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|Title: ||Applying human factors methods to explore ‘Work as Imagined’ and ‘Work as Done’ in the Emergency Department’s response to chemical, biological, radiological, and nuclear events|
|Authors: ||Razak, Saydia|
|Keywords: ||Human factors and ergonomics|
|Issue Date: ||2019|
|Publisher: ||© Springer Nature Switzerland AG|
|Citation: ||RAZAK, S. ... et al., 2019. Applying human factors methods to explore ‘Work as Imagined’ and ‘Work as Done’ in the Emergency Department’s response to chemical, biological, radiological, and nuclear events. IN: Bagnara S. et al., (eds) Proceedings of the 20th Congress of the International Ergonomics Association (IEA 2018). Advances in Intelligent Systems and Computing (818), pp. 102-110.|
|Series/Report no.: ||Advances in Intelligent Systems and Computing; 818|
|Abstract: ||The Emergency Department (ED) is a complex, hectic, and high-pressured environment.
Chemical, Biological, Radiological, and Nuclear (CBRN) events are multi-faceted emergencies and present numerous challenges to ED staff (first receivers) with large scale trauma, consequently requiring a combination of complex responses.
Human Factors and Ergonomics (HF/E) methods such as Hierarchical Task Analysis (HTA) have been used in healthcare research. However, HF/E methods and theory have not been combined to understand how the ED responds to CBRN events.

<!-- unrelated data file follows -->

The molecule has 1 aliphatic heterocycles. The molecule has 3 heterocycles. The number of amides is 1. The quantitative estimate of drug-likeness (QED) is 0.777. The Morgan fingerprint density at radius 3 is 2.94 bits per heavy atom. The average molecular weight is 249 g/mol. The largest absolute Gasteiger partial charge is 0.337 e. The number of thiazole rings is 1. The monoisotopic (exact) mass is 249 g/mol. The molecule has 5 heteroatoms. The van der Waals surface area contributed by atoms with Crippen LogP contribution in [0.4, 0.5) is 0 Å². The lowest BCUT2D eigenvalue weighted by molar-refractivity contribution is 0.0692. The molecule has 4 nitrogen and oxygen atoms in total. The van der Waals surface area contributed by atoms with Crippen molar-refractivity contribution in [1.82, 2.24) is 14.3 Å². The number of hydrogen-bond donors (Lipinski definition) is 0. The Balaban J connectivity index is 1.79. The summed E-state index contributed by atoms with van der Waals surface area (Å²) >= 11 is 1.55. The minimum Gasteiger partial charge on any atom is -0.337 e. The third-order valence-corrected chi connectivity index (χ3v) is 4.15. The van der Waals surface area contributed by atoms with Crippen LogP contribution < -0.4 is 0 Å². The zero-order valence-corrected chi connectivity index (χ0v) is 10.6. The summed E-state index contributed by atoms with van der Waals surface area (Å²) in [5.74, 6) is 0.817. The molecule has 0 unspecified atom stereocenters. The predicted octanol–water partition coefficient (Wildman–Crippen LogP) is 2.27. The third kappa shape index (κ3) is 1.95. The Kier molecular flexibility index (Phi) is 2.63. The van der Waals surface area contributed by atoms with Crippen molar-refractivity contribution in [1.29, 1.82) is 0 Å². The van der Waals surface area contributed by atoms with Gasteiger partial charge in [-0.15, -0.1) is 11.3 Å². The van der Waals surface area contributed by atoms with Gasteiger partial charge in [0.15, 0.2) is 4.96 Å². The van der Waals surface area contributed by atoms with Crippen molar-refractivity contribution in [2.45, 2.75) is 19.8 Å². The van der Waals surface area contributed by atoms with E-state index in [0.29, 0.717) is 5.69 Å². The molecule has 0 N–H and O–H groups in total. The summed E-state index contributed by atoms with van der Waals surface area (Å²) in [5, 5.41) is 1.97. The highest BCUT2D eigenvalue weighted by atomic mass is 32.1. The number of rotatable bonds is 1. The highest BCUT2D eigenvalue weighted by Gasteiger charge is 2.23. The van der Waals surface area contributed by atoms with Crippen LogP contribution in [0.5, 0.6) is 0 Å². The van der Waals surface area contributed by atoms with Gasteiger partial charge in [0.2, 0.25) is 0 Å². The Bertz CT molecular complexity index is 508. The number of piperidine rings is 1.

This study aimed to compare Work as Imagined (WAI) and Work as Done (WAD) in the ED CBRN response in a UK based hospital. WAI was established by carrying out document analyses on a CBRN plan and WAD by exploring
first receivers response to CBRN scenario cards. The responses were converted to HTAs and compared. The WAI HTAs showed 4-8 phases of general organizational responsibilities
during a CBRN event. WAD HTAs placed emphasis on diagnosing and treating
presenting conditions. A comparison of WAI and WAD HTAs highlighted common actions and tasks. This study has identified three key differences between WAI and WAD in the ED CBRN response: 1) documentation of the
CBRN event 2) treating the patient and 3) diagnosing the presenting complaint.
Findings from this study provide an evidence base which can be used to inform future clinical policy and practice in providing safe and high quality care during CBRN events in the ED.|
|Description: ||This paper is in closed access until 8 August 2019. Presented at the 20th International Ergonomics Association (IEA2018), Florence, Italy, Aug 26-30th.|
|Version: ||Accepted for publication|
|Publisher Link: ||https://doi.org/10.1007/978-3-319-96098-2_15|
|Appears in Collections:||Closed Access (Design School)|
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